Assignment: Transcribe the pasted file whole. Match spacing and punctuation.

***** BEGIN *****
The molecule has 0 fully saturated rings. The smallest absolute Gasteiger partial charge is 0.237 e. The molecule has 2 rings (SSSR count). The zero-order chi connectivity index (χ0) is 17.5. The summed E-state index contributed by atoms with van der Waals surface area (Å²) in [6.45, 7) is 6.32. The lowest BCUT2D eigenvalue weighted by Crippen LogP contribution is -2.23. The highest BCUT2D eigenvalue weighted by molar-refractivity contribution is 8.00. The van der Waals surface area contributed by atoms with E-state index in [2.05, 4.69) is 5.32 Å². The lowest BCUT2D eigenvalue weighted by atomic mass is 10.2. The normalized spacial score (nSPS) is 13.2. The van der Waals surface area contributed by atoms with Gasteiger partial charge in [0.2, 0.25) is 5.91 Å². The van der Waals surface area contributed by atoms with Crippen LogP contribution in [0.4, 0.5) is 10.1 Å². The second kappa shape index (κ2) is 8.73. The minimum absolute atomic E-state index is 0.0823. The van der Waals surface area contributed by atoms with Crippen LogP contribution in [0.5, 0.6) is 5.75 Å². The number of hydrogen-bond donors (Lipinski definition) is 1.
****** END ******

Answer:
The molecule has 0 fully saturated rings. The smallest absolute Gasteiger partial charge is 0.237 e. The molecule has 2 rings (SSSR count). The zero-order chi connectivity index (χ0) is 17.5. The summed E-state index contributed by atoms with van der Waals surface area (Å²) in [6.45, 7) is 6.32. The lowest BCUT2D eigenvalue weighted by Crippen LogP contribution is -2.23. The highest BCUT2D eigenvalue weighted by molar-refractivity contribution is 8.00. The van der Waals surface area contributed by atoms with E-state index in [2.05, 4.69) is 5.32 Å². The lowest BCUT2D eigenvalue weighted by atomic mass is 10.2. The normalized spacial score (nSPS) is 13.2. The van der Waals surface area contributed by atoms with Gasteiger partial charge in [0.2, 0.25) is 5.91 Å². The van der Waals surface area contributed by atoms with Crippen LogP contribution in [0.4, 0.5) is 10.1 Å². The second kappa shape index (κ2) is 8.73. The minimum absolute atomic E-state index is 0.0823. The van der Waals surface area contributed by atoms with Crippen LogP contribution in [0.5, 0.6) is 5.75 Å². The number of hydrogen-bond donors (Lipinski definition) is 1.